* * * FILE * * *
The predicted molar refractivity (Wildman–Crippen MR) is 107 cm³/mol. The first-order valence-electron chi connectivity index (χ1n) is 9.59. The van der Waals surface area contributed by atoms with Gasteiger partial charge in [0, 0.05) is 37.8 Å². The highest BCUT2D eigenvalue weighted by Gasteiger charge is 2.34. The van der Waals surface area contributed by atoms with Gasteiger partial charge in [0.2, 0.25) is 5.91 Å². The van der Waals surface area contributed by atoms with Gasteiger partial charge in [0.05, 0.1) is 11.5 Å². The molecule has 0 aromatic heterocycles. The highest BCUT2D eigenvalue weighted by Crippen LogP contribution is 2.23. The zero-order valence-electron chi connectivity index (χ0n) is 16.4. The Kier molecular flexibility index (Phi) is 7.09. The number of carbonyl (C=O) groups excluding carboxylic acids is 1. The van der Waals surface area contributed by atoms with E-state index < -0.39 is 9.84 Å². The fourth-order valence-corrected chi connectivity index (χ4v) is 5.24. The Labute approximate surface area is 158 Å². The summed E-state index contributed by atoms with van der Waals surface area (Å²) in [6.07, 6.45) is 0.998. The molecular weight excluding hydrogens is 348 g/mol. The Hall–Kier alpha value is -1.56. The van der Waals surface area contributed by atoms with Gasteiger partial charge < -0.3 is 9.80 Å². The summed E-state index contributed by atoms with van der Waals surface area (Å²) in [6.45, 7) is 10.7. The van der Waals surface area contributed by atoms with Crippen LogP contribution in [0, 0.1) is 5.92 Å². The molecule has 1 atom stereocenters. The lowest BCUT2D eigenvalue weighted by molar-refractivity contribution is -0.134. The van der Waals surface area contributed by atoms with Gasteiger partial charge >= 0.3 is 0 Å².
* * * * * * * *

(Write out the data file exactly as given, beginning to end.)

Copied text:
The predicted molar refractivity (Wildman–Crippen MR) is 107 cm³/mol. The first-order valence-electron chi connectivity index (χ1n) is 9.59. The van der Waals surface area contributed by atoms with Gasteiger partial charge in [0, 0.05) is 37.8 Å². The highest BCUT2D eigenvalue weighted by Gasteiger charge is 2.34. The van der Waals surface area contributed by atoms with Gasteiger partial charge in [0.2, 0.25) is 5.91 Å². The van der Waals surface area contributed by atoms with Gasteiger partial charge in [0.05, 0.1) is 11.5 Å². The molecule has 0 aromatic heterocycles. The highest BCUT2D eigenvalue weighted by Crippen LogP contribution is 2.23. The zero-order valence-electron chi connectivity index (χ0n) is 16.4. The Kier molecular flexibility index (Phi) is 7.09. The number of carbonyl (C=O) groups excluding carboxylic acids is 1. The van der Waals surface area contributed by atoms with E-state index < -0.39 is 9.84 Å². The fourth-order valence-corrected chi connectivity index (χ4v) is 5.24. The Labute approximate surface area is 158 Å². The summed E-state index contributed by atoms with van der Waals surface area (Å²) in [6.07, 6.45) is 0.998. The molecular weight excluding hydrogens is 348 g/mol. The Hall–Kier alpha value is -1.56. The van der Waals surface area contributed by atoms with Gasteiger partial charge < -0.3 is 9.80 Å². The summed E-state index contributed by atoms with van der Waals surface area (Å²) in [6.45, 7) is 10.7. The van der Waals surface area contributed by atoms with Crippen LogP contribution in [0, 0.1) is 5.92 Å². The molecule has 1 atom stereocenters. The lowest BCUT2D eigenvalue weighted by molar-refractivity contribution is -0.134. The van der Waals surface area contributed by atoms with Gasteiger partial charge >= 0.3 is 0 Å².